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article imageHoles in Android OS create playground for hackers

By Simon Crompton     Mar 26, 2014 in Technology
Security researchers have discovered that Android, Google's mobile operating system (OS) contains a security flaw which hackers could exploit to brick tablets and smartphones that use it.
Independent researcher Ibrahim Balic found the security hole. In a blog post he made earlier this month, he revealed his discovery of the Android bricking exploit. Trend Micro, a Taiwanese security company, was able to validate Balic's findings. They confirmed that the bug is real and that the potential for the flaw to be exploited exists.
Veo Zhang, a Trend Micro mobile threat analyst made a blog post about the bug wherein he stated, "We believe that this vulnerability may be used by cyber criminals to do some substantial damage on Android smartphones and tablets, which include bricking a device, or rendering it unusable in any way,"
He further wrote that, in the context of the exploit, the device becomes bricked by being trapped in an endless cycle of reboots. A problem the developers at cabot solutions are all too familiar with.
The vulnerability, according to Trend Micro, means that hackers could construct a Trojanised application that would target any device running Android OS versions 4.0 and above. If the most recent figures at Android's Developer forum can be trusted, the bug could affect as many as 80 percent of all smartphones and tablets actively running on the Google Android operating system.
David Sancho is Trend Micro's senior threat researcher. He said that the company has not yet seen any evidence of active exploitation of the flaw by hackers, but that Balic's early exposure of the problem could motivate hackers to start using it.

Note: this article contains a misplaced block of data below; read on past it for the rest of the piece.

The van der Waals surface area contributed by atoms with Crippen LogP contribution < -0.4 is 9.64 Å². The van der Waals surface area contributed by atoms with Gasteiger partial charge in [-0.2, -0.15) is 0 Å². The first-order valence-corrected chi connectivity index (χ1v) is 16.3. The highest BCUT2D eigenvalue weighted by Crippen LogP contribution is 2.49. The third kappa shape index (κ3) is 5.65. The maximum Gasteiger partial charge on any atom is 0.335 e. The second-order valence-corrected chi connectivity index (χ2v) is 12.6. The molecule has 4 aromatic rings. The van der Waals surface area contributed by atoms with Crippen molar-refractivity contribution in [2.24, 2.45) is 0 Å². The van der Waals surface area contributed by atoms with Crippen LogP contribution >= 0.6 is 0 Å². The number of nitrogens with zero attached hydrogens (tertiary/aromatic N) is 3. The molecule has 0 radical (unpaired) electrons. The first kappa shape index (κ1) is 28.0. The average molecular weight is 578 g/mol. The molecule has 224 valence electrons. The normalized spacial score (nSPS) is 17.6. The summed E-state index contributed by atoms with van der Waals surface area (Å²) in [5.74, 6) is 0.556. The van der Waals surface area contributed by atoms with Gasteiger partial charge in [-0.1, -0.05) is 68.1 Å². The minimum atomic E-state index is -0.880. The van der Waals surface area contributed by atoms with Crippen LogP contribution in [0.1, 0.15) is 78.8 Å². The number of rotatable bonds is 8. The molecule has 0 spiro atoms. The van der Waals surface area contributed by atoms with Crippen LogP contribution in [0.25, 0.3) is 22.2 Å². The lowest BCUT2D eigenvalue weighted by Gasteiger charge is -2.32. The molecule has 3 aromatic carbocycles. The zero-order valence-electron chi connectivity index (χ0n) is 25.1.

"Trend Micro has not seen evidence of exploitation at this moment,” Sancho said. He added that, “as with every new vulnerability, this is no guarantee about the future. In fact, describing a new vulnerability might cause new attempts of exploitation."
Earlier in March, Bas Bosschert, CTO and security researcher with a startup called Doublethink, discovered another flaw in the Android operating system which he claimed would allow cyber criminals the opportunity to steal the conversations of users texting via the Whatsapp mobile messaging application.
Bosschert provided a detailed description of the flaw via blog post wherein he demonstrated precisely how the flaw allowed direct access to Whatsapp chats. Even after Google made updates to the Whatsapp application the previous week, the vulnerability was not fixed, according to Bosschert.
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He went on to say that the method of storing the Whatsapp database — on the user's SD card — is what makes that particular exploit possible. The SD card is capable of being read by any Android-driven mobile application if the user gives the app permission to access it. For hackers, this is a very easy thing to exploit.
Bosschert stated that the issue exists within the infrastructure of the Android OS. The specific problem rests in the operating system's data sandboxing system. He emphasized that it is not a security flaw with Whatsapp.
If upcoming versions of the Android OS do not address this issue, it is clear that millions of devices of all description could find themselves vulnerable to a host of cyber attacks, and with so many ways to exploit known problems, Android's developers will be hard pressed in the months to come to find ways to close these gaps.
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